1.Dietary flavonoid fisetin for cancer prevention and treatment.
Lall RK1,2, Adhami VM2, Mukhtar H2. Mol Nutr Food Res. 2016 Apr 5. doi: 10.1002/mnfr.201600025. [Epub ahead of print]
Cancer remains a major public health concern and a significant cause of death worldwide. Identification of bioactive molecules that have the potential to inhibit carcinogenesis continues to garner interest among the scientific community. In particular, flavonoids from dietary sources are the most sought after because of their safety, cost-effectiveness and feasibility of oral administration. Emerging data has provided newer insights into understanding the molecular mechanisms that are essential to identify novel mechanism-based strategies for cancer prevention and treatment. Dietary flavonoid fisetin (3,3',4',7-tetrahydroxyflavone) found in many fruits and vegetables has been shown in preclinical studies to inhibit cancer growth through alteration of cell cycle, inducing apoptosis, angiogenesis, invasion and metastasis without causing any toxicity to normal cells. Although data from in-vitro and in-vivo studies look convincing, well designed clinical trials in humans are needed to conclusively determine the efficacy across various cancers.
2.Paclitaxel and the dietary flavonoid fisetin: a synergistic combination that induces mitotic catastrophe and autophagic cell death in A549 non-small cell lung cancer cells.
Klimaszewska-Wisniewska A1, Halas-Wisniewska M1, Tadrowski T2, Gagat M1, Grzanka D2, Grzanka A1. Cancer Cell Int. 2016 Feb 16;16:10. doi: 10.1186/s12935-016-0288-3. eCollection 2016.
BACKGROUND: The use of the dietary polyphenols as chemosensitizing agents to enhance the efficacy of conventional cytostatic drugs has recently gained the attention of scientists and clinicians as a plausible approach for overcoming the limitations of chemotherapy (e.g. drug resistance and cytotoxicity). The aim of this study was to investigate whether a naturally occurring diet-based flavonoid, fisetin, at physiologically attainable concentrations, could act synergistically with clinically achievable doses of paclitaxel to produce growth inhibitory and/or pro-death effects on A549 non-small cell lung cancer cells, and if it does, what mechanisms might be involved.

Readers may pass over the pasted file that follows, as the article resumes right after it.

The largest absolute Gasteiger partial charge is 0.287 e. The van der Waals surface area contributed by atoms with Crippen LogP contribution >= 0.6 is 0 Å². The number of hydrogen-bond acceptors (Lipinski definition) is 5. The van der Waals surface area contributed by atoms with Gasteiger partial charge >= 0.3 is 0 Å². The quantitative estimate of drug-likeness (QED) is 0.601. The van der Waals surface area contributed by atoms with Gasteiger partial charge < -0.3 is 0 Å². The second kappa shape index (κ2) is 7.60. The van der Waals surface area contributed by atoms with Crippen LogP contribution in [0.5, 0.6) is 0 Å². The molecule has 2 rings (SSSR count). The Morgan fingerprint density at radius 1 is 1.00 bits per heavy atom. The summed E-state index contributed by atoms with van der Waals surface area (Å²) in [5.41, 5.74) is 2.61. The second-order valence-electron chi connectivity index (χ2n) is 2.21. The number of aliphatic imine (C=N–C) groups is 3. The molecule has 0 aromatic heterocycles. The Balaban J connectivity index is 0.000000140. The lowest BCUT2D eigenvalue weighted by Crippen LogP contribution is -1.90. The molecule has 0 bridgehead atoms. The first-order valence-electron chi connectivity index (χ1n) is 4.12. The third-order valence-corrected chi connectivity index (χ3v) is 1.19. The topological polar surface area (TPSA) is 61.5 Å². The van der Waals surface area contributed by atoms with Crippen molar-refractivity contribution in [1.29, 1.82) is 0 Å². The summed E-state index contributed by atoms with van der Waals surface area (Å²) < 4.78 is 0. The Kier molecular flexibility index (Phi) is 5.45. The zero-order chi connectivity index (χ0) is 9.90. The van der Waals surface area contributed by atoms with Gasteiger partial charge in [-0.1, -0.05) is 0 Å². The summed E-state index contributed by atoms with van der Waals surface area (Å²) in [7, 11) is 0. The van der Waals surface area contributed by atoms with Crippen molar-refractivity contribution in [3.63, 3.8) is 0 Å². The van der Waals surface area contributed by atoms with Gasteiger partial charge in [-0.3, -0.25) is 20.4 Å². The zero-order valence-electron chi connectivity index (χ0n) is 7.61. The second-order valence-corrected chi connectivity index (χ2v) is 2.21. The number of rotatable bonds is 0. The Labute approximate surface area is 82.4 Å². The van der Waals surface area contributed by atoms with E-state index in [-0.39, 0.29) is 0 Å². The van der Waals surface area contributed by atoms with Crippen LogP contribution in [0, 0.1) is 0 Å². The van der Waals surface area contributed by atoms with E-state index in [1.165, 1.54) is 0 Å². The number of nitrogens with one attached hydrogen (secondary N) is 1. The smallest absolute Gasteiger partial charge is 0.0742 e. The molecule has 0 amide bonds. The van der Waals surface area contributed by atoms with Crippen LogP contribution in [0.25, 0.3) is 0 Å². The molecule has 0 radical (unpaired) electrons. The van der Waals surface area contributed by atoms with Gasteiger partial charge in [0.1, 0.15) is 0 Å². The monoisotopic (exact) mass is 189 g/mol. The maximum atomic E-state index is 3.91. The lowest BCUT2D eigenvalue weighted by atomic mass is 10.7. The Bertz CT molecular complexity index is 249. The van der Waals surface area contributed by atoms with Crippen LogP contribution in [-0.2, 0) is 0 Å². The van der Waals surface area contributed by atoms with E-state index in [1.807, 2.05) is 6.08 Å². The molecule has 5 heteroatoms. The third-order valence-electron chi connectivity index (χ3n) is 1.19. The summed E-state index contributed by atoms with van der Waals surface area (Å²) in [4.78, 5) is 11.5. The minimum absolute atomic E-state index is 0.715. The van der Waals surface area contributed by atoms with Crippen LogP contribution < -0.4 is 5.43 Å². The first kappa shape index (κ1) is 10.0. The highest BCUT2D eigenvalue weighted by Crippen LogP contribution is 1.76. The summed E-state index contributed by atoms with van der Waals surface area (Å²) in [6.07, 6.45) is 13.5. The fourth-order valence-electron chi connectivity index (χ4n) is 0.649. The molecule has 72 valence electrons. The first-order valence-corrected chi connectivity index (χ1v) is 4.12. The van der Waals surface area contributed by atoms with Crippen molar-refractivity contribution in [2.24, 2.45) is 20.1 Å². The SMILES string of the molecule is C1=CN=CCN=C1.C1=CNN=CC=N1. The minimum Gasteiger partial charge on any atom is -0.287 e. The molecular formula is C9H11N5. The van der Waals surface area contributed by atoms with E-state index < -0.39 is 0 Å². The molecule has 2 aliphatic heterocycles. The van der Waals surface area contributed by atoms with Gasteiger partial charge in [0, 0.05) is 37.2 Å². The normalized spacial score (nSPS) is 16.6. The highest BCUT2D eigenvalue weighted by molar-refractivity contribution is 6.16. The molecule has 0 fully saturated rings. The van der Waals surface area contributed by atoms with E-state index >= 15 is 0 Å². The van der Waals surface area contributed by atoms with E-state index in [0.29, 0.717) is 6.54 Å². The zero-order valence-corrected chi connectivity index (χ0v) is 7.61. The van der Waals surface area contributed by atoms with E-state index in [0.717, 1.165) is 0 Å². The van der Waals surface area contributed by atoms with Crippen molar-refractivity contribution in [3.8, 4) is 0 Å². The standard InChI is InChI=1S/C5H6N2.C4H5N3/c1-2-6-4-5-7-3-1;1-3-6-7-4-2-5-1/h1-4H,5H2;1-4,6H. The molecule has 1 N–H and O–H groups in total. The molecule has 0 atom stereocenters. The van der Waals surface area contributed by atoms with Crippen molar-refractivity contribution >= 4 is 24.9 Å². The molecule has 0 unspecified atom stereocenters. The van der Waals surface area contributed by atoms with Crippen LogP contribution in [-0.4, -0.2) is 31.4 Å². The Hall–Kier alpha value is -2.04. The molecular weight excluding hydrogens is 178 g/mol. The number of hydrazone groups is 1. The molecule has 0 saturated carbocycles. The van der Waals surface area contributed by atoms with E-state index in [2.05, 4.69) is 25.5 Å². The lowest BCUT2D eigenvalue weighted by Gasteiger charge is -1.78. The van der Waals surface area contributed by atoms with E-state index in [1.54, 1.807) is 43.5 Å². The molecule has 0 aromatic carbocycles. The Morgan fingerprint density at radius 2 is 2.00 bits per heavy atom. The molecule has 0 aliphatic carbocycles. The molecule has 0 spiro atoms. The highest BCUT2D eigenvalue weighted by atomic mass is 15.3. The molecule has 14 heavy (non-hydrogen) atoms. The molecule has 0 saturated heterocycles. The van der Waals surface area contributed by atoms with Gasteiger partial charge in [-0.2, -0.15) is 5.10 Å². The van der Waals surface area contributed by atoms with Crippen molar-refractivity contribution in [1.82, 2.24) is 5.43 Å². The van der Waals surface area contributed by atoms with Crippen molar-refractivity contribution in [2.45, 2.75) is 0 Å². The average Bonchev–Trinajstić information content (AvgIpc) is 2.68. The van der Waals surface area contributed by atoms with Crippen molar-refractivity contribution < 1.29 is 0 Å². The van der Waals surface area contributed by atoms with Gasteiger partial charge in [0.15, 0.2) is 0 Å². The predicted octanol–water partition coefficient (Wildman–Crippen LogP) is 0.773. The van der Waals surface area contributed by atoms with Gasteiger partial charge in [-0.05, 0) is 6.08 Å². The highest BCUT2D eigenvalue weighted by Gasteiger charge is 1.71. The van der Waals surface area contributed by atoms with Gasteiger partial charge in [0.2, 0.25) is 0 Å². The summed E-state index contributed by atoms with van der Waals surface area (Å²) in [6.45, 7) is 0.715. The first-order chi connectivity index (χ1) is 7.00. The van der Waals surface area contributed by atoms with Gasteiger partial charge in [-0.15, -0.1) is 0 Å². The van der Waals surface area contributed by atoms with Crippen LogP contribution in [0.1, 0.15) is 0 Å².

3.Neuroprotective Effect of Fisetin Against Amyloid-Beta-Induced Cognitive/Synaptic Dysfunction, Neuroinflammation, and Neurodegeneration in Adult Mice.
Ahmad A1, Ali T1, Park HY2, Badshah H1, Rehman SU1, Kim MO3. Mol Neurobiol. 2016 Mar 5. [Epub ahead of print]
Alzheimer's disease (AD) is a devastating and progressive neurodegenerative disease and is characterized pathologically by the accumulation of amyloid beta (Aβ) and the hyperphosphorylation of tau proteins in the brain. The deposition of Aβ aggregates triggers synaptic dysfunction, hyperphosphorylation of tau, and neurodegeneration, which lead to cognitive disorders. Here, we investigated the neuroprotective effect of fisetin in the Aβ1-42 mouse model of AD. Single intracerebroventricular injections of Aβ1-42 (3 μl/5 min/mouse) markedly induced memory/synaptic deficits, neuroinflammation, and neurodegeneration. Intraperitoneal injections of fisetin at a dose of 20 mg/kg/day for 2 weeks starting 24 h after Aβ1-42 injection significantly decreased the Aβ1-42-induced accumulation of Aβ, BACE-1 expression, and hyperphosphorylation of tau protein at serine 413. Fisetin treatment also markedly reversed Aβ1-42-induced synaptic dysfunction by increasing the levels of both presynaptic (SYN and SNAP-25) and postsynaptic proteins (PSD-95, SNAP-23, p-GluR1 (Ser 845), p-CREB (Ser 133) and p-CAMKII (Thr 286) and ultimately improved mouse memory, as observed in the Morris water maze test.